Amethyst, February’s Birthstone
Amethyst, February’s birthstone, occurs in many shades from a light lavender pink to a deep purple. It is also “pleochrioc”, which means that when light hits the gem, shades of different colours such as reds and blues can be seen.
Amethyst is now mined in several countries including the USA, Brazil, Madagascar and Kenya. It is probably the most well known member of the Quartz family of gemstones alongside Citrine.
This gemstone comes from the Greek word “amethystos” meaning “not drunken” because the ancient Greeks believed that the Amethyst gemstone could prevent intoxication or drunkenness. The belief was so strong that the Greeks carved goblets out of the gemstone for drinking wine.
It is also considered an ideal gemstone for those struggling or recovering from alcoholism as it is said to protect against drunkenness.
In medieval times soldiers wore amulets with this gemstone whilst in battle because it was thought to have properties which would heal, mend and bring good luck. It is considered a symbol of peace of mind, modesty and piety. Some believe that it holds the powers to change anger to tranquillity and is used by crystal healers to revert negative energy into positive.
Amethyst is popular for its healing and meditative powers and purifies the mind body and spirit, helping to realign the chakras.
Not only is this gemstone the birthstone of February, it is also associated with the astrological signs of the Zodiac i.e. Aquarius, Aries and Capricorn.
One of the most popular of the lighter subtle lavender tones, know as “Rose De France Amethyst” comes through with bright bursts of brilliance. In the light it dances with liveliness and dazzle. A true lady of the gem world.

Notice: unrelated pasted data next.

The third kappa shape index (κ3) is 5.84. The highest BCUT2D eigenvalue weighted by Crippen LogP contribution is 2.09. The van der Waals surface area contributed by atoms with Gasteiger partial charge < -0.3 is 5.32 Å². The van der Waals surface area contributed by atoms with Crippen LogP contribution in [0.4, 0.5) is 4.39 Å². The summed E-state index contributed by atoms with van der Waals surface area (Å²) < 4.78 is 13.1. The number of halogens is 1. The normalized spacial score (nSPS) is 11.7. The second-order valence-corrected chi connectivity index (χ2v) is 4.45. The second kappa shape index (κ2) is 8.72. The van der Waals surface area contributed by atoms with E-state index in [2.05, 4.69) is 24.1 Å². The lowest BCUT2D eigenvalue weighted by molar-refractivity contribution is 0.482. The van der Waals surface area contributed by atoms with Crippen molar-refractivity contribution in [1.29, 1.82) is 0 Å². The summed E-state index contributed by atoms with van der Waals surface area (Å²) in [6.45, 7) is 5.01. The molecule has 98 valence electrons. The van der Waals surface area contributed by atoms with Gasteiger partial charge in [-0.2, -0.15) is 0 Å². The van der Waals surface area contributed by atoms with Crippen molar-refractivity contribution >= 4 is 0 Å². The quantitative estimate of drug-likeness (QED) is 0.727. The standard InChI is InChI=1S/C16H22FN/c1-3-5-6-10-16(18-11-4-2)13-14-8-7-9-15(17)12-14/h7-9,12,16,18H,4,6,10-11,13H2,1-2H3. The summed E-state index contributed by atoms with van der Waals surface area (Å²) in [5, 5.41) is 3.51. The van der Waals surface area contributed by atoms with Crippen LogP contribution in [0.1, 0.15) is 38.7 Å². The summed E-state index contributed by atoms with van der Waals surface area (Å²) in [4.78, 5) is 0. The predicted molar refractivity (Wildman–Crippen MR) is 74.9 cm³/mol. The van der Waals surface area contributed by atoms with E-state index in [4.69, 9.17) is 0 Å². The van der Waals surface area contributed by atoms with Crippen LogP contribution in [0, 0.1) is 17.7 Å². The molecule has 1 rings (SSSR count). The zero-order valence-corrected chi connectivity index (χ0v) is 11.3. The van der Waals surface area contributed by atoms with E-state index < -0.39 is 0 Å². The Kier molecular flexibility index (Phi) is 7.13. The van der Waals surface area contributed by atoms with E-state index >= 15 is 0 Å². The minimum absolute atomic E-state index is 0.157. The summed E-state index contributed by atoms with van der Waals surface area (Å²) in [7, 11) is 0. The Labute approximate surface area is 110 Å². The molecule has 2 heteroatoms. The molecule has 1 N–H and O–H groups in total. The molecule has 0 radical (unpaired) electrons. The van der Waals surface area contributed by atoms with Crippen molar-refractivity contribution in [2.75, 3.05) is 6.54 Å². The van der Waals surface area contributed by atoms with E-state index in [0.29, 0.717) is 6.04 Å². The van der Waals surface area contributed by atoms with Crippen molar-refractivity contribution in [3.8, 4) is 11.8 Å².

This gemstone is interesting in that it varies greatly from one location to another. Experts can identify the source mine just from a visual inspection. For example, Amethyst from Veracruz, eastern Mexico, tends to be very pale, and the crystals are usually found with clear quartz on the interior and purple on the outside. Specimens from Guerrero, southwest-central Mexico, are found the other way round and are some of the most valuable Amethyst crystals.
In Greek myth, Amethyst was rock crystal dyed purple by the tears of Dionysus, the god of wine and revelry. In fact it owes its purple colour to impurities of iron.
Today, Amethyst is very popular for jewellery. It is found in both long prismatic crystals which are suitable for cutting, or as druses, (). It is often cut as round brilliant to maximise colour. Deep colours are the most valuable.
The colour of Amethyst is unstable and can diminish with protracted exposure to sunlight. So do not leave it in direct sunlight for a long time. It can also be heat-treated to produce the yellow of the rarer quartz variety, CITRINE. Pale stones may be set in a closed setting with a backing of foil to enhance the colour.
Amethyst is mentioned in the Old Testament as one of the 12 stones representing the 12 tribes of Israel. It was also one of the 12 gemstones adorning the breastplate of Aaron.
Since the middle ages it has been set into rings worn by Cardinals, Bishops and Priests of the Catholic Church. It has also been cherished by royalty. Several pieces can be found in the British crown jewels. Catherine the Great had it as one of her favourites.
A very popular gemstone and can be one of great beauty.